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Using the Android NDK with Android Studio- Part 2

Our Android Studio / NDK series continues with details on how to create a Gradle-oriented NDK project that references statically compiled native libraries, a feature currently unsupported by the current Gradle plugin.


Using an Android.mk NDK compilation process with pre-built native libraries

In part 1 of this series, I laid out the basic steps to implement a basic NDK module in Android Studio using the built-in Gradle Plugin NDK support. At the outset, however, I mentioned that my client needed to utilize PRE-BUILT (*.a) libraries containing proprietary code. Normally, this would be as simple as just adding a directive to the Android.mk file, but since Gradle automatically generates the Android.mk file deep in the .idea folder, we have less control over how that file is written and it’s relative location. While we are awaiting on Google for a more elegant solution to this issue, I had to move Android Studio back to an older NDK compilation model using the Android.mk makefile.


The first thing I did was put some of my local directories in a properties file so that I could add them individually to source control and let other developers on my team install the ndk and keystores where they wanted:

properties.gradle (main)
ndk_build_path="/path/to/ndk/ndk-build"
keystore_path="/path/to/application.keystore"


Next, I updated the build.gradle to ‘hide’ the jni files from the automatic NDK build so that I could run my custom ndk-build command (and utilize the Android.mk makefile to get finer control over how the build will run).


NOTE: You won’t be able to see your jni folder in the ‘Android’ project view in Android Studio, but the tradeoff (successful compilation and linking) is worth it… I tried experimenting with moving around the jni.srcDirs variable during compilation time but Android Studio didn’t fall for my cheap tricks...

build.gradle (complex module)
apply from: '../properties.gradle'
apply plugin: 'com.android.library'

android {
    compileSdkVersion 19
    buildToolsVersion "20.0.0"

    defaultConfig {
        applicationId "com.sdgsystems.examples.android.ndk.ndkmodule"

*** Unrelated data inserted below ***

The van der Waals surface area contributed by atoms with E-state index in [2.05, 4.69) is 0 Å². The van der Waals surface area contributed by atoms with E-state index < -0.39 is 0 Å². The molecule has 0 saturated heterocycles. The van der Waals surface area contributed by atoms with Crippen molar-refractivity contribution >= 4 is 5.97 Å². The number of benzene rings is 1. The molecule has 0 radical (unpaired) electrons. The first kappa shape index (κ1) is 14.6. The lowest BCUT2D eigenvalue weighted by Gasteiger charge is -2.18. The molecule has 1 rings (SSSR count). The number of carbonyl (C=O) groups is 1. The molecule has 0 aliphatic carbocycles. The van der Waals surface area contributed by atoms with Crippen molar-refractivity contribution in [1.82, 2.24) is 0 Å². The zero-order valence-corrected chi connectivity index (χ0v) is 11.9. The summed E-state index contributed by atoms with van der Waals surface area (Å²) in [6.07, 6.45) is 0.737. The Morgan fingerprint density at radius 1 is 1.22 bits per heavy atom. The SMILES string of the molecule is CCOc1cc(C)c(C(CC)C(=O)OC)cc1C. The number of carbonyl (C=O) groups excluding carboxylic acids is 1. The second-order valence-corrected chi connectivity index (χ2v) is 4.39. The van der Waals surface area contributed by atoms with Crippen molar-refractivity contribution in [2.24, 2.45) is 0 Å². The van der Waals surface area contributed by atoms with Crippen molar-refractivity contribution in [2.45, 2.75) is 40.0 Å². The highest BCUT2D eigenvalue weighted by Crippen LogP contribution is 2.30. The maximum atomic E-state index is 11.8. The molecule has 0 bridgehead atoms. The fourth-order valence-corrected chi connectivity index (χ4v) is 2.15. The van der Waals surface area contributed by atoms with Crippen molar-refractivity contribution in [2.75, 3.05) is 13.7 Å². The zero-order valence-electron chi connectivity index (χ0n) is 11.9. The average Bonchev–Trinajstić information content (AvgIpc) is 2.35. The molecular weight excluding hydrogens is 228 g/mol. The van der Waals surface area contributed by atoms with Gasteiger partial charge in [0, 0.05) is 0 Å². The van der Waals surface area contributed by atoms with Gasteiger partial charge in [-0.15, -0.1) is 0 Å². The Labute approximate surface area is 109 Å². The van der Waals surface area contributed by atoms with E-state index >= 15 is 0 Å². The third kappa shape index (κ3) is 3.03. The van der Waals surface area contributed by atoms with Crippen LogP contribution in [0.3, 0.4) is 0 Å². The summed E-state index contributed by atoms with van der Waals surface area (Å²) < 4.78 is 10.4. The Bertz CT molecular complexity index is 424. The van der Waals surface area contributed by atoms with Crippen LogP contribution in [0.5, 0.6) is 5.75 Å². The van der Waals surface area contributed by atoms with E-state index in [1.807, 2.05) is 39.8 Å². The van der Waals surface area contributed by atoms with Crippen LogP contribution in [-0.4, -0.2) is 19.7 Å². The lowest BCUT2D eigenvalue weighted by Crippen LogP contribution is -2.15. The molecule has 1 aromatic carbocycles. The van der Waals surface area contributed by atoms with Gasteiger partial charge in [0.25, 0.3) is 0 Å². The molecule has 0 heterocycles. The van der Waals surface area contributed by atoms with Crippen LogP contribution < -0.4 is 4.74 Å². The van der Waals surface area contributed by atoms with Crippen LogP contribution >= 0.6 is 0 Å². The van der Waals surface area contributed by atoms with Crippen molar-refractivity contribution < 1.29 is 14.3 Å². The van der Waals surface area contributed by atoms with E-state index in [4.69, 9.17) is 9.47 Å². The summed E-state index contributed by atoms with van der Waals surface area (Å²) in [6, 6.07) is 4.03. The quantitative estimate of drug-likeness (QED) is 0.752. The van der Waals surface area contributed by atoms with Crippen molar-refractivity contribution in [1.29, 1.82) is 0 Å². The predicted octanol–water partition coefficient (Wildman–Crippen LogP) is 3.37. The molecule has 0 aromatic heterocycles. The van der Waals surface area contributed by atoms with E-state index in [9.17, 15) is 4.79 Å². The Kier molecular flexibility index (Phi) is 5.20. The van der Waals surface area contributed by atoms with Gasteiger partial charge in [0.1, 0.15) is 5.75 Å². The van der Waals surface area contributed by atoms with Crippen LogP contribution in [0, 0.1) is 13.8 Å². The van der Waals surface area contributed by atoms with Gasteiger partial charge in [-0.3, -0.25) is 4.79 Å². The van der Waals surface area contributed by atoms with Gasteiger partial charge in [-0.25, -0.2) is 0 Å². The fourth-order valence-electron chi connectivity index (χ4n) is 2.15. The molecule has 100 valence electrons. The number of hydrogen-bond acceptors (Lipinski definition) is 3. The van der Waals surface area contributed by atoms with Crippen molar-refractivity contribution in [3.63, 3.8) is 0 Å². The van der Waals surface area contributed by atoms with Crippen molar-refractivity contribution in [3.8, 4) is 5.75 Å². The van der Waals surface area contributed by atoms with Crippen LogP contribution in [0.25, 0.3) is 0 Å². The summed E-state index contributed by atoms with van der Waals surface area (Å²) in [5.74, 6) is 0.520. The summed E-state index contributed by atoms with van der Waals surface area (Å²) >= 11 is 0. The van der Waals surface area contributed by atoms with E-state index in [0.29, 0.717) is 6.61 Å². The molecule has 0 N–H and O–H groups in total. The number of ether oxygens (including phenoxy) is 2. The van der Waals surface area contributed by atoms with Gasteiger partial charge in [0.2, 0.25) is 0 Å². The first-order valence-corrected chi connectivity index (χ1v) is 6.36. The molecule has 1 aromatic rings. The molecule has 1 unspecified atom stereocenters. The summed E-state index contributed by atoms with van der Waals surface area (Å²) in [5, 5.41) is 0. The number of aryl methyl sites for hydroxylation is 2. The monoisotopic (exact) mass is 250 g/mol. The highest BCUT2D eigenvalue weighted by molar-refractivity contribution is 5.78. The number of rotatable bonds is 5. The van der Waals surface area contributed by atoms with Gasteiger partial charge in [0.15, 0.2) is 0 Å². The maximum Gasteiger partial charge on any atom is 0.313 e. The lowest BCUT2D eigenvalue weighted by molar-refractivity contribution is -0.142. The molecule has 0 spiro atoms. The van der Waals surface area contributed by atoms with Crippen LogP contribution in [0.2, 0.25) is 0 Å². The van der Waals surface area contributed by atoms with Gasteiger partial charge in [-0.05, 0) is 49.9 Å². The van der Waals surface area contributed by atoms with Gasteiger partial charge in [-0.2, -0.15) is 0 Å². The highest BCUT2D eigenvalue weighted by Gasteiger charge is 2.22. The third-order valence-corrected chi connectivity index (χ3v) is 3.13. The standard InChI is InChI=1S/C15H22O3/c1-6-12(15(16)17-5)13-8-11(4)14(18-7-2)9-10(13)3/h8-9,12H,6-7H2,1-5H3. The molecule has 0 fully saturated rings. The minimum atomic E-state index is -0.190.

minSdkVersion 16
        targetSdkVersion 19
        versionCode 1
        versionName "1.0"

        // We need to set the libs dir for the output and the srcdirs to null to 
        // prevent the gradle ndk hooks from firing.  We need to depend on Android.mk
        // NOTE: this appears to break the android studio 'android' project view 
 // (at least, it hides the jni directory…) 
        sourceSets.main {
	     //Tell Gradle where to put the compiled library
            jniLibs.srcDir 'src/main/libs'

	     //hide the ‘jni’ folder so that the automatic gradle build doesn’t try to run 
     //it’s own ndk-build process
            jni.srcDirs = [];
        }
    }

    //Signing your application consistently with a keystore that you control 
    //is a great habit to form
    signingConfigs {
        mySigningConfig {
            keyAlias '<keyalias>'
            keyPassword '<keypassword>'
		
	     //pull the keystore path from properties.gradle
            storeFile file(keystore_path)
            storePassword '<storepassword>'
        }
    }

    buildTypes {
        release {
            runProguard false
            signingConfig signingConfigs.mySigningConfig
            proguardFiles getDefaultProguardFile('proguard-android.txt'), 'proguard-rules.pro'
        }

        debug {
            signingConfig signingConfigs.mySigningConfig
        }
    }

    // Tell Gradle the run the ndkBuild task when compiling
    tasks.withType(JavaCompile) {
        compileTask -> compileTask.dependsOn ndkBuild
    }

    // This task utilizes the Android.mk file defined in src/main/jni so that you 
    // have more control over the build parameters (like library inclusion)
    task ndkBuild(type: Exec) {
        commandLine ndk_build_path, '-C', file('src/main/jni').absolutePath
    }
}

dependencies {
    compile fileTree(dir: 'libs', include: ['*.jar'])
    compile project(':usbSerialForAndroid') // <- this is a very handy library… Contact us 
//     if you need to talk to a USB device 
//     in Android
}


Now that I’m depending on an Android.mk file to build my NDK project, I have to make one:

(If you’re pulling in a legacy project, you probably already have this and is why you’re reading this article…)

Android.mk (main/src/jni)
LOCAL_PATH := $(call my-dir)

### Pull in a pre-built library
include $(CLEAR_VARS)
LOCAL_MODULE    := libPrecompiledLib

# this libs path is relative to my jni files, so, src/main/jni/libs/libPrecompiledLib.a
LOCAL_SRC_FILES := libs/$(TARGET_ARCH_ABI)/libPrecompiledLib.a
include $(PREBUILT_STATIC_LIBRARY)

include $(CLEAR_VARS)

### Pull in our local code

# Recognize these from our ndk block in the simple build.gradle?
LOCAL_CFLAGS += -std=c99
LOCAL_MODULE := NdkModule

## You can (unadvisedly) mix in cpp with your c code…  I’m doing it here because 
## my client’s pre-built headers and structs were in cpp but I want to keep the JNI
## pieces in c...
SRC_FILES := $(wildcard $(LOCAL_PATH)/*.cpp)
LOCAL_SRC_FILES := $(SRC_FILES:$(LOCAL_PATH)/%=%) main.c

# link our new library to the static library we referred to a few lines back
LOCAL_STATIC_LIBRARIES  := PrecompiledLib

## Pull in some android helper libraries
LOCAL_LDLIBS := -llog -landroid

include $(BUILD_SHARED_LIBRARY)


There you go, sync up your gradle files and build your library to get a fully linked native library available to your application.


In part 3 of this series, I will discuss Using Binder and Messenger to create an asynchronous native process and consuming it with a standard Android activity.

Ben Friedberg, Lead Software Engineer

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